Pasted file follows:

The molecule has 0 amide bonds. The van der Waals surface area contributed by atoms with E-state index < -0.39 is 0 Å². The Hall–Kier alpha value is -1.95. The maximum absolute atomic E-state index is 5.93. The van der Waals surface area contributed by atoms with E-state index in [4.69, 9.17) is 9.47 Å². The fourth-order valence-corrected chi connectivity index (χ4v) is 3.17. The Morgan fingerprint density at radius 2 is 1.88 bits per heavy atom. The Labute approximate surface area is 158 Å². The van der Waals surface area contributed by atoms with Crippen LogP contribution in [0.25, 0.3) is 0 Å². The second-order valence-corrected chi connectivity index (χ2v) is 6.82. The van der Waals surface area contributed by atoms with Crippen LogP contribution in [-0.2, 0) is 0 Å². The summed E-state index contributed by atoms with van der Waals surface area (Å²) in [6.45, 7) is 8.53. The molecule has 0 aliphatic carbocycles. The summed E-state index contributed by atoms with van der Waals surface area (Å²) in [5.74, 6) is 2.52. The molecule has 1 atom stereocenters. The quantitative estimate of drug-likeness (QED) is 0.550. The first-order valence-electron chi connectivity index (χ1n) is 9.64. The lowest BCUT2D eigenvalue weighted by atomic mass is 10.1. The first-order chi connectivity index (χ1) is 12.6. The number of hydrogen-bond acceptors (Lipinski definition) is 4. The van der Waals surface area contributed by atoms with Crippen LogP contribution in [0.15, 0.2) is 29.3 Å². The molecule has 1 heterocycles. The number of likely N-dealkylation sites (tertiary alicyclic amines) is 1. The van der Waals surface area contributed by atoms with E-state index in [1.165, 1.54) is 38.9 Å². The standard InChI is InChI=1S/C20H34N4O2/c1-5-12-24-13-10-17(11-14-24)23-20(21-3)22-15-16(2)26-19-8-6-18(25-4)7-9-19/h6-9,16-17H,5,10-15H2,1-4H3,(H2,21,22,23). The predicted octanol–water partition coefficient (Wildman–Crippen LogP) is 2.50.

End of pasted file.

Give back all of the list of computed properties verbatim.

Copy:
The molecule has 0 amide bonds. The van der Waals surface area contributed by atoms with E-state index < -0.39 is 0 Å². The Hall–Kier alpha value is -1.95. The maximum absolute atomic E-state index is 5.93. The van der Waals surface area contributed by atoms with E-state index in [4.69, 9.17) is 9.47 Å². The fourth-order valence-corrected chi connectivity index (χ4v) is 3.17. The Morgan fingerprint density at radius 2 is 1.88 bits per heavy atom. The Labute approximate surface area is 158 Å². The van der Waals surface area contributed by atoms with Crippen LogP contribution in [0.25, 0.3) is 0 Å². The second-order valence-corrected chi connectivity index (χ2v) is 6.82. The van der Waals surface area contributed by atoms with Crippen LogP contribution in [-0.2, 0) is 0 Å². The summed E-state index contributed by atoms with van der Waals surface area (Å²) in [6.45, 7) is 8.53. The molecule has 0 aliphatic carbocycles. The summed E-state index contributed by atoms with van der Waals surface area (Å²) in [5.74, 6) is 2.52. The molecule has 1 atom stereocenters. The quantitative estimate of drug-likeness (QED) is 0.550. The first-order valence-electron chi connectivity index (χ1n) is 9.64. The lowest BCUT2D eigenvalue weighted by atomic mass is 10.1. The first-order chi connectivity index (χ1) is 12.6. The number of hydrogen-bond acceptors (Lipinski definition) is 4. The van der Waals surface area contributed by atoms with Crippen LogP contribution in [0.15, 0.2) is 29.3 Å². The molecule has 1 heterocycles. The number of likely N-dealkylation sites (tertiary alicyclic amines) is 1. The van der Waals surface area contributed by atoms with E-state index in [1.165, 1.54) is 38.9 Å². The standard InChI is InChI=1S/C20H34N4O2/c1-5-12-24-13-10-17(11-14-24)23-20(21-3)22-15-16(2)26-19-8-6-18(25-4)7-9-19/h6-9,16-17H,5,10-15H2,1-4H3,(H2,21,22,23). The predicted octanol–water partition coefficient (Wildman–Crippen LogP) is 2.50.